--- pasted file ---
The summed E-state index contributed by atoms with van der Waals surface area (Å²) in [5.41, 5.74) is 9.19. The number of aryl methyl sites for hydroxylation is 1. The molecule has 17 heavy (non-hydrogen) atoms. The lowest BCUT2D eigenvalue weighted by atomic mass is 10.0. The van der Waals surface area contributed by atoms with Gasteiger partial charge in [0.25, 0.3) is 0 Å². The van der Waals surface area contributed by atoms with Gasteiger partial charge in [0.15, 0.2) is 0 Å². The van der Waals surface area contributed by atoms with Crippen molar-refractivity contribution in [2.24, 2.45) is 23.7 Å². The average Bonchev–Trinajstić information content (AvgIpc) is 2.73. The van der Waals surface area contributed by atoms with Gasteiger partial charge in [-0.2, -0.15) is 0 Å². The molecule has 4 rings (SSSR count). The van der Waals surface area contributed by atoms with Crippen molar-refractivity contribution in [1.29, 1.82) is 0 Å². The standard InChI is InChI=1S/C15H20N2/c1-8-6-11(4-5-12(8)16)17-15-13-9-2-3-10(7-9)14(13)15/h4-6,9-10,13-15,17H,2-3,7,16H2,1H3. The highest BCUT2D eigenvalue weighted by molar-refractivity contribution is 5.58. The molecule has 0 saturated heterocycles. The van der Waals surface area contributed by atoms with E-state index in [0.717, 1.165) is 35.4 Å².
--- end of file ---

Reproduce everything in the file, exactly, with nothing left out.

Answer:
The summed E-state index contributed by atoms with van der Waals surface area (Å²) in [5.41, 5.74) is 9.19. The number of aryl methyl sites for hydroxylation is 1. The molecule has 17 heavy (non-hydrogen) atoms. The lowest BCUT2D eigenvalue weighted by atomic mass is 10.0. The van der Waals surface area contributed by atoms with Gasteiger partial charge in [0.25, 0.3) is 0 Å². The van der Waals surface area contributed by atoms with Gasteiger partial charge in [0.15, 0.2) is 0 Å². The van der Waals surface area contributed by atoms with Crippen molar-refractivity contribution in [2.24, 2.45) is 23.7 Å². The average Bonchev–Trinajstić information content (AvgIpc) is 2.73. The van der Waals surface area contributed by atoms with Gasteiger partial charge in [-0.2, -0.15) is 0 Å². The molecule has 4 rings (SSSR count). The van der Waals surface area contributed by atoms with Crippen molar-refractivity contribution in [1.29, 1.82) is 0 Å². The standard InChI is InChI=1S/C15H20N2/c1-8-6-11(4-5-12(8)16)17-15-13-9-2-3-10(7-9)14(13)15/h4-6,9-10,13-15,17H,2-3,7,16H2,1H3. The highest BCUT2D eigenvalue weighted by molar-refractivity contribution is 5.58. The molecule has 0 saturated heterocycles. The van der Waals surface area contributed by atoms with E-state index in [0.717, 1.165) is 35.4 Å².